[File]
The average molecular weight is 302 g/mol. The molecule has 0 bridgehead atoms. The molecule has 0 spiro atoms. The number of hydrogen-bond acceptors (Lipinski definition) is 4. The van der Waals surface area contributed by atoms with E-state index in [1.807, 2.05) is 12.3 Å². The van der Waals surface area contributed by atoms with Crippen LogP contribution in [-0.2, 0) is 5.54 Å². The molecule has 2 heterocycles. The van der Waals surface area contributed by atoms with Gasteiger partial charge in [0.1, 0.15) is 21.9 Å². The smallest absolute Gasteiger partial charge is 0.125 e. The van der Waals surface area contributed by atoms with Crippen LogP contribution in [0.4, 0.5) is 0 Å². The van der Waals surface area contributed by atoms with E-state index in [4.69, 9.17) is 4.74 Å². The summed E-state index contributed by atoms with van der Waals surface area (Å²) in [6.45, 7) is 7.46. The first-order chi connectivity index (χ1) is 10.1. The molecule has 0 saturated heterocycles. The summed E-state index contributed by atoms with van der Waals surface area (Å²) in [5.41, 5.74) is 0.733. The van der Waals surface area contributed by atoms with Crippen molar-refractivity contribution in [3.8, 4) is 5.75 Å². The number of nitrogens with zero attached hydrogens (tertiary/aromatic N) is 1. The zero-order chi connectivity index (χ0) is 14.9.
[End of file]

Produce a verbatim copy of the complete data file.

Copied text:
The average molecular weight is 302 g/mol. The molecule has 0 bridgehead atoms. The molecule has 0 spiro atoms. The number of hydrogen-bond acceptors (Lipinski definition) is 4. The van der Waals surface area contributed by atoms with E-state index in [1.807, 2.05) is 12.3 Å². The van der Waals surface area contributed by atoms with Crippen LogP contribution in [-0.2, 0) is 5.54 Å². The molecule has 2 heterocycles. The van der Waals surface area contributed by atoms with Gasteiger partial charge in [0.1, 0.15) is 21.9 Å². The smallest absolute Gasteiger partial charge is 0.125 e. The van der Waals surface area contributed by atoms with Crippen LogP contribution in [0.4, 0.5) is 0 Å². The van der Waals surface area contributed by atoms with E-state index in [4.69, 9.17) is 4.74 Å². The summed E-state index contributed by atoms with van der Waals surface area (Å²) in [6.45, 7) is 7.46. The first-order chi connectivity index (χ1) is 10.1. The molecule has 0 saturated heterocycles. The summed E-state index contributed by atoms with van der Waals surface area (Å²) in [5.41, 5.74) is 0.733. The van der Waals surface area contributed by atoms with Crippen molar-refractivity contribution in [3.8, 4) is 5.75 Å². The number of nitrogens with zero attached hydrogens (tertiary/aromatic N) is 1. The zero-order chi connectivity index (χ0) is 14.9.